On that topic, later, he writes,

"One alternative, of course, is to pay bonuses to everyone, perhaps according to their base pay. That solves one problem but not another: how to ensure that the goodwill is not being cashed in by everyone, collectively. Once again, who is to come up with the measures that assess performance correctly?

So, again, there is but one solution: Eliminate bonuses. Period. Pay people, including the CEO, fairly. As an executive, if you want a bonus, buy the stock, like everyone else. Bet on your company for real, personally."

Again, there is a solution- set an appropriately lengthy timeframe over which performance is measured. It's really very simple. Also, the board can adjust these measures as they observe how the performance bonus calculations are working.

He does, however, mention one thing which is hardly new, but is sensible. It's the only paragraph in the entire editorial with which I agree.

"People pursue the job of chief executive for all kinds of reasons: the prestige of the position, the sheer pleasure of heading up a major company, the chance to make a real difference to an institution they cherish, and, of course, remuneration. When push comes to shove, do you think pay is more consequential to these people than the other factors? All this compensation madness is not about markets or talents or incentives, but rather about insiders hijacking established institutions for their personal benefit."

It's no secret that boards are often composed of CEOs of other companies. Thus, when a board hires a compensation consultant, and that consultant recommends all manner of higher compensation to "attract" CEO talent, these higher levels of CEO compensation bleed into the other companies over time. Voting for higher pay for a CEO by a sitting board member who is also CEO of another firm is almost like voting her/himself a similarly higher compensation level.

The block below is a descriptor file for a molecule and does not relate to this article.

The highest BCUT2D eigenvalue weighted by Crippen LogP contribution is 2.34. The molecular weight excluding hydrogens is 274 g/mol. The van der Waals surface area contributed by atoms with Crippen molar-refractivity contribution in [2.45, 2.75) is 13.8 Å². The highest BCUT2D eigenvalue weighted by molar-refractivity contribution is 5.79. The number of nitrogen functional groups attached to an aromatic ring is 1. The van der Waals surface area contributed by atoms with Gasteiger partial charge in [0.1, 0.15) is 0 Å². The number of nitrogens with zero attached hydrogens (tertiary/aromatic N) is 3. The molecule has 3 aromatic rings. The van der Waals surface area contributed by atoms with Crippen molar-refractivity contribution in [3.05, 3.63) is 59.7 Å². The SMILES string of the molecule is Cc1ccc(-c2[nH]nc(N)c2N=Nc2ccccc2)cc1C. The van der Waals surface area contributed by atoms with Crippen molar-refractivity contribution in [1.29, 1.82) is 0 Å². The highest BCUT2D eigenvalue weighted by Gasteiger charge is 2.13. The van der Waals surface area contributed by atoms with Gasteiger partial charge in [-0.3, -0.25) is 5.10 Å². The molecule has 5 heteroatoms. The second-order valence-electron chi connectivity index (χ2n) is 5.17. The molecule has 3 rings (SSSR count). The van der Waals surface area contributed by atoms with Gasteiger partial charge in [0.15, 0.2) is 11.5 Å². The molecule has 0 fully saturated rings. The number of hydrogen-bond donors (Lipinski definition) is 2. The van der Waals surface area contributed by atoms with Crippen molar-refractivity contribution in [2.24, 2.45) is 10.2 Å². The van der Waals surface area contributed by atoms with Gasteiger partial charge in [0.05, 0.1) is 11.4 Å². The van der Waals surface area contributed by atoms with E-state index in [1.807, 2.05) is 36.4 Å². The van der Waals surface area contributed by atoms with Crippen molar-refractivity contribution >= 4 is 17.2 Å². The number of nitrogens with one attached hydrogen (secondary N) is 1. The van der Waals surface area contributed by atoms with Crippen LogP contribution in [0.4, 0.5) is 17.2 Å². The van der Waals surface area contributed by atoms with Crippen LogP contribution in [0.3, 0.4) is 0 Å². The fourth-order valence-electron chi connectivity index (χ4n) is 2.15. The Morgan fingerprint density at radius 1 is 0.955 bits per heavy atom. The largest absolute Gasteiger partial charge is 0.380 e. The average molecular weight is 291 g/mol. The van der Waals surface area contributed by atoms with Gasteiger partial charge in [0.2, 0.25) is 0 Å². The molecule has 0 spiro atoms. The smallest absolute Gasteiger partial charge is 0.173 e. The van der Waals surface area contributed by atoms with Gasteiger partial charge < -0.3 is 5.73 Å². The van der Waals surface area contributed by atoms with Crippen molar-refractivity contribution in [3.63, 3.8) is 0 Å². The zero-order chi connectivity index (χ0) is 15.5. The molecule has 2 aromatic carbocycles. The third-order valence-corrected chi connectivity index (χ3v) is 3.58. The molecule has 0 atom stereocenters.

This is one area in which all shareholders are injured by the nature of boards. The fact is that most CEOs would gladly take their job at 2/3 or 1/2 the total compensation they now receive. They just don't talk about it publicly.

On a related note, yesterday, on CNBC, I heard a debate considering some recent speech on senior executive compensation, bonuses, and greedy behavior allegedly given by inept, underperforming GE CEO Jeff Immelt.

One of the program's guests accurately fired off a remark to the effect that Immelt has already hauled down enough from GE's overly generous board (see my posts labeled "Immelt") to be able to speak sanctimoniously. And he hasn't offered to give back the overcompensation for actually reducing his shareholders' wealth.

For the record, I believe CEOs should be paid no more than about $350,000 in cash. Period. No special bonuses in cash.

Then, their incentive compensation should follow some variant of my recommendations in the early part of this post. That is, equity in some percentage of the difference between their 5-year average total return for shareholders and that of the S&P for the same period. If the measurement period is annually, then the equity should only vest after five years. If the measurement period is five years, then the bonus may be ex post, in cash.

The important elements are a smaller absolute cash amount than is typically paid now, and an incentive bonus which is tied to multi-year performance, measured by total return, in excess of what a shareholder could have received from merely holding the S&P. The difference might even be increased to adjust for the risk of holding the company's equity in isolation.

Thursday, December 10, 2009

On GM, Ed Whitacre & Old Telephony

I recently had the occasion to speak with two former colleagues from my days at ATT some 25 years ago. One was a recent reconnection after a lapse of nearly all those years, while the other was the most recent in a continuing series of lunch meetings.